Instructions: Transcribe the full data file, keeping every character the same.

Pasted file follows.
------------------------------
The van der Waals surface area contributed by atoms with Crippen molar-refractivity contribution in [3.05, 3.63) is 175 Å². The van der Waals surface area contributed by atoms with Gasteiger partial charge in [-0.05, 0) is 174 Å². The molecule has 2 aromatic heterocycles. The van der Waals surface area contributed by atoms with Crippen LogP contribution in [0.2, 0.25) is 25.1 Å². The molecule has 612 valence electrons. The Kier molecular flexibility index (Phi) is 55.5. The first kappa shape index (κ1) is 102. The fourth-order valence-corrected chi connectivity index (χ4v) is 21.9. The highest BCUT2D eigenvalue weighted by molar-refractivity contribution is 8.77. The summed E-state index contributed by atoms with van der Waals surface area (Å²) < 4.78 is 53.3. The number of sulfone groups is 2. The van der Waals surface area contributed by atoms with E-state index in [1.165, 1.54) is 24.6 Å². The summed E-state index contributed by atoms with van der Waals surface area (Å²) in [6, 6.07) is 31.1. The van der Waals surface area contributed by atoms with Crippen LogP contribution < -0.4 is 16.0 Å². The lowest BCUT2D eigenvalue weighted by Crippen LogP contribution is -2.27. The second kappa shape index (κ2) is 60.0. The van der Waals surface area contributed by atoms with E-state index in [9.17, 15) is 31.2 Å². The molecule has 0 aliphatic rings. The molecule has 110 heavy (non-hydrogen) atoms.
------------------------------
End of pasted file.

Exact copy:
The van der Waals surface area contributed by atoms with Crippen molar-refractivity contribution in [3.05, 3.63) is 175 Å². The van der Waals surface area contributed by atoms with Gasteiger partial charge in [-0.05, 0) is 174 Å². The molecule has 2 aromatic heterocycles. The van der Waals surface area contributed by atoms with Crippen LogP contribution in [0.2, 0.25) is 25.1 Å². The molecule has 612 valence electrons. The Kier molecular flexibility index (Phi) is 55.5. The first kappa shape index (κ1) is 102. The fourth-order valence-corrected chi connectivity index (χ4v) is 21.9. The highest BCUT2D eigenvalue weighted by molar-refractivity contribution is 8.77. The summed E-state index contributed by atoms with van der Waals surface area (Å²) < 4.78 is 53.3. The number of sulfone groups is 2. The van der Waals surface area contributed by atoms with E-state index in [1.165, 1.54) is 24.6 Å². The summed E-state index contributed by atoms with van der Waals surface area (Å²) in [6, 6.07) is 31.1. The van der Waals surface area contributed by atoms with Crippen LogP contribution < -0.4 is 16.0 Å². The lowest BCUT2D eigenvalue weighted by Crippen LogP contribution is -2.27. The second kappa shape index (κ2) is 60.0. The van der Waals surface area contributed by atoms with E-state index in [9.17, 15) is 31.2 Å². The molecule has 0 aliphatic rings. The molecule has 110 heavy (non-hydrogen) atoms.